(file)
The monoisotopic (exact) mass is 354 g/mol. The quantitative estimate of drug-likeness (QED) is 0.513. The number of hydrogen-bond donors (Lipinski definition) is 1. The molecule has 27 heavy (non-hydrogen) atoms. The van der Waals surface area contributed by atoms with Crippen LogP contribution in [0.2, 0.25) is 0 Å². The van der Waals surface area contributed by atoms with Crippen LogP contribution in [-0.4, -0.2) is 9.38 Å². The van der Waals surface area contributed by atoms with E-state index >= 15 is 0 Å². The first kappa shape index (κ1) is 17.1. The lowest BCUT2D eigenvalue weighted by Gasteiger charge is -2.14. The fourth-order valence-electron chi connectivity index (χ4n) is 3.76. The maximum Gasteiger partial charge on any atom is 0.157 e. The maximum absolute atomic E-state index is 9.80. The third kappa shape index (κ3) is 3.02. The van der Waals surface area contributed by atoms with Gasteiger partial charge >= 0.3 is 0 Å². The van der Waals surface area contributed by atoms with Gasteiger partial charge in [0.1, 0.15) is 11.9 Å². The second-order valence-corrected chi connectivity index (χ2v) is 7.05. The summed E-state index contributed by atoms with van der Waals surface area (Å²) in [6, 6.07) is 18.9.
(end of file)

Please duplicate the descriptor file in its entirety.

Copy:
The monoisotopic (exact) mass is 354 g/mol. The quantitative estimate of drug-likeness (QED) is 0.513. The number of hydrogen-bond donors (Lipinski definition) is 1. The molecule has 27 heavy (non-hydrogen) atoms. The van der Waals surface area contributed by atoms with Crippen LogP contribution in [0.2, 0.25) is 0 Å². The van der Waals surface area contributed by atoms with Crippen LogP contribution in [-0.4, -0.2) is 9.38 Å². The van der Waals surface area contributed by atoms with E-state index >= 15 is 0 Å². The first kappa shape index (κ1) is 17.1. The lowest BCUT2D eigenvalue weighted by Gasteiger charge is -2.14. The fourth-order valence-electron chi connectivity index (χ4n) is 3.76. The maximum Gasteiger partial charge on any atom is 0.157 e. The maximum absolute atomic E-state index is 9.80. The third kappa shape index (κ3) is 3.02. The van der Waals surface area contributed by atoms with Gasteiger partial charge >= 0.3 is 0 Å². The van der Waals surface area contributed by atoms with Gasteiger partial charge in [0.1, 0.15) is 11.9 Å². The second-order valence-corrected chi connectivity index (χ2v) is 7.05. The summed E-state index contributed by atoms with van der Waals surface area (Å²) in [6, 6.07) is 18.9.